“Today is a new day!” — Chicken Little
Ms. Little released the following transcript with permission.
Therapist: Let me make sure I understand this. So you initially believed the sky was falling?
Chicken Little: I know it seems ridiculous now, but I was convinced it was happening.
T: What made you think so?
CL: I was hit on the head.
T: By the sky?
CL: Well, yes, I thought it was.
T: What made you think it was the sky?
CL: Well, it came from above my head, and I thought it was the end of the world.
T: But you started to think there might be other explanations.
CL: Yes, but I always think the worst. If I sneeze, I have swine flu. If I call my boyfriend and he doesn’t answer, I think he is with some other chick.
CL: Yes, there are a lot of good-looking chicks in my area of the woods.
T: I see. Okay, so then what?
CL: So naturally I wanted to tell my friends that the sky was falling.
T: Of course.
CL: So I was on my way to see Lion, and Henny Penny saw me running.
CL: She asked me what was so urgent and I told her about the sky collapsing. She is even more histrionic than I am. She always takes things to an extreme, and suspected something was up with the sky.
T: So the two of youâ€¦
CL: Yeah, we started running and Ducky Lucky came along. She is very sweet, but has a terrible sense of direction. But then Foxy Loxy said he would help us find the lion.
T: That’s when you started to second-guess your pessimistic thoughts?
CL: Yeah. It occurred to me that Foxy Loxy might not have my best interest in mind. So before we followed him into his den we decided to challenge our thinking.
T: What gave you pause for thought?
CL: Our work here was very helpful at that moment. I realized that I was catastrophizing, that I wasn’t looking more closely at the counterevidence and generating alternate explanations.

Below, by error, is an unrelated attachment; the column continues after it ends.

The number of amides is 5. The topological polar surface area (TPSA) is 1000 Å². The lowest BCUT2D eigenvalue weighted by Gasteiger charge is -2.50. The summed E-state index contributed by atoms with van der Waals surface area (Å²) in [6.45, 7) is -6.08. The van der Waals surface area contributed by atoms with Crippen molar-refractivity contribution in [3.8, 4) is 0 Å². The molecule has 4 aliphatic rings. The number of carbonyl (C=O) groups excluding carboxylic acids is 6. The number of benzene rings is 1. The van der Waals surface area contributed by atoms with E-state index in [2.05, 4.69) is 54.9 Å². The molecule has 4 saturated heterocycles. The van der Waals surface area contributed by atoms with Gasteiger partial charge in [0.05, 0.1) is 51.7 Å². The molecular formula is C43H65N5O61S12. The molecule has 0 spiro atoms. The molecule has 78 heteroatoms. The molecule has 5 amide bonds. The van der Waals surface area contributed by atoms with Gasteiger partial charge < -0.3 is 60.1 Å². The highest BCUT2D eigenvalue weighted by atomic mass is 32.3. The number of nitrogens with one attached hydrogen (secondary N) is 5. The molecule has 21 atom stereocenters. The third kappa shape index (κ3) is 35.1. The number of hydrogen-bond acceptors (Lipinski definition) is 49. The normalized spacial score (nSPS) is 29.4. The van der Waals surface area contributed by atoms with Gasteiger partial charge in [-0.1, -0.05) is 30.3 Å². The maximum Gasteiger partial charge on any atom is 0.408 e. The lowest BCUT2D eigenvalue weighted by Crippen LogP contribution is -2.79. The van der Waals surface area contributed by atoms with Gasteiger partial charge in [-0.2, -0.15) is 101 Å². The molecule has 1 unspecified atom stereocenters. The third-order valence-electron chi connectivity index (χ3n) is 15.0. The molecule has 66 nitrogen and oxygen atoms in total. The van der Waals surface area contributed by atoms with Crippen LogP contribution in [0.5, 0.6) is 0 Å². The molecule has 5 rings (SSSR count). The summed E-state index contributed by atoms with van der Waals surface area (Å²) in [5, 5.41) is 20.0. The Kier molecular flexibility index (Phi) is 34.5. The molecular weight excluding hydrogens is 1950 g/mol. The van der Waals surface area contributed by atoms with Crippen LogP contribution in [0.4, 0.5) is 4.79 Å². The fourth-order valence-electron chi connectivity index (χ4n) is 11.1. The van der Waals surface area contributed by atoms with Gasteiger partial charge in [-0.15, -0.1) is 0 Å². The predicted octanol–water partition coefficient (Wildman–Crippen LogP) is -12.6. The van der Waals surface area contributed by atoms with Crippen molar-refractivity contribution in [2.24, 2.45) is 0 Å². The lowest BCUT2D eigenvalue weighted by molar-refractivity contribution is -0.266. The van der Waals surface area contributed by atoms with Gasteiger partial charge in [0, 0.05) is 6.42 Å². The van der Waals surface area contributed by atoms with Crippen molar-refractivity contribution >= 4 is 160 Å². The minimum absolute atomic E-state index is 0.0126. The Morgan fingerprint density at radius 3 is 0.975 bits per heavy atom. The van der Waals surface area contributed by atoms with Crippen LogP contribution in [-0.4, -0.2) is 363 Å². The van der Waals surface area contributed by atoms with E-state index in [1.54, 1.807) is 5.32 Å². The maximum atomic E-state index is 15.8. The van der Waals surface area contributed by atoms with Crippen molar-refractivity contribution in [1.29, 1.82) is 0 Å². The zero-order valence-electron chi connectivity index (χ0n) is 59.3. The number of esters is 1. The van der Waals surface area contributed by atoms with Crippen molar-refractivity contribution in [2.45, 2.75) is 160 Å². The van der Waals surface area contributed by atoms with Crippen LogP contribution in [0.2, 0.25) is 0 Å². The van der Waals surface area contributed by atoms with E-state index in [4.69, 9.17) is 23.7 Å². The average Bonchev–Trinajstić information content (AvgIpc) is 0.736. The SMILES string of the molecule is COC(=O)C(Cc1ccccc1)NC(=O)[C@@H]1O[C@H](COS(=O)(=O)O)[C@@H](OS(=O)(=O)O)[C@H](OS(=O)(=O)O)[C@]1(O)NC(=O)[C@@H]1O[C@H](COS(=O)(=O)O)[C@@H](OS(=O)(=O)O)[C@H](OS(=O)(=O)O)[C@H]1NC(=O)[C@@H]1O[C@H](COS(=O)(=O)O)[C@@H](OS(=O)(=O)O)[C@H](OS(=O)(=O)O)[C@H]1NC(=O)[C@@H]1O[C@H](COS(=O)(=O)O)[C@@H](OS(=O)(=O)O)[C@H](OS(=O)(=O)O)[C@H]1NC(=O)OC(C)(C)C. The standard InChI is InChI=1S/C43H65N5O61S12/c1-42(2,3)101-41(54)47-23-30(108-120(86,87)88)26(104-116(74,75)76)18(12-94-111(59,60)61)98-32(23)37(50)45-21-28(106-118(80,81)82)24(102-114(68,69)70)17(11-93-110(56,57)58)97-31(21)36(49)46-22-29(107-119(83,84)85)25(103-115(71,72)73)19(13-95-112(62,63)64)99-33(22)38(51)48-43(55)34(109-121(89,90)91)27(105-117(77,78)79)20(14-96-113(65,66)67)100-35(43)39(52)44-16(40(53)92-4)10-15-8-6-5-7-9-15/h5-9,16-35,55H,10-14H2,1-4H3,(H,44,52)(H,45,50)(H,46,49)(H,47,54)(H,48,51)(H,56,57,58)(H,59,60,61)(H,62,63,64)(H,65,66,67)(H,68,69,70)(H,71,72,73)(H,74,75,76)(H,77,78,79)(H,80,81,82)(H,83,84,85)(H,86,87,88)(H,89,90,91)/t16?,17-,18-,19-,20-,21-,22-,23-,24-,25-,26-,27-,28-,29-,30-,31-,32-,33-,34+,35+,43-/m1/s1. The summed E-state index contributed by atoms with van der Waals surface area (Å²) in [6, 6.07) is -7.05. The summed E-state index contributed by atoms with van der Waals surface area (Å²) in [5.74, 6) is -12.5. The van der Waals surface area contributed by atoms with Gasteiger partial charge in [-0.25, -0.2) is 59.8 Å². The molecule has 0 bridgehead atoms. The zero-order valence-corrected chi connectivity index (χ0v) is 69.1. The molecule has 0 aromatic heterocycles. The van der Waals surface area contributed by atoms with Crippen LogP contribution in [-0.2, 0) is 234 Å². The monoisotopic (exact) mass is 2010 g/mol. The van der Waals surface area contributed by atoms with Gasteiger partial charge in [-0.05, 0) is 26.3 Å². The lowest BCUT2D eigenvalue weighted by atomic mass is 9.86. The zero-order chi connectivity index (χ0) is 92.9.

T: It sounds like you have been doing some cornerstone work from our resilience therapy. Tell me what you did.
CL: First, I realized that other things were not falling from the sky, and that no one else had reported having a similar experience.
T: So you challenged your core automatic pessimistic thoughts. Good.
CL: Then I started to think that the sky is vast, and one piece of it falling just didn’t make sense.
CL: Then I realized I had seen leaves fall from the trees, rain and hail fall from the clouds, and then it hit me.
T: What hit you?
CL: My insight.
T: Right, sorry. I thought you meant something actually hit you.
CL: Well, yes, actually that’s right. My insight was that something other than the whole freaking sky might have hit me on the head. Perhaps an acorn.
T: Great insight.
CL: Thank you.
T: So you first became aware of the fact you had some automatic negative thoughts.
T: Then you challenged these thoughts by providing counterevidence and generating alternate explanations.
T: How did your thinking actually shift?
CL: Well, I put the whole thing into perspective. I thought about the worst-case scenario, the best-case scenario, and the most likely thing that probably happened.
T: What was the worst case?
CL: The sky was actually falling, which, if it were true, would mean the loss of all life on the planet.
T: Rather catastrophic consequences.
CL: Hence the term “catastrophizing.”
T: Good point. What was the best-case scenario?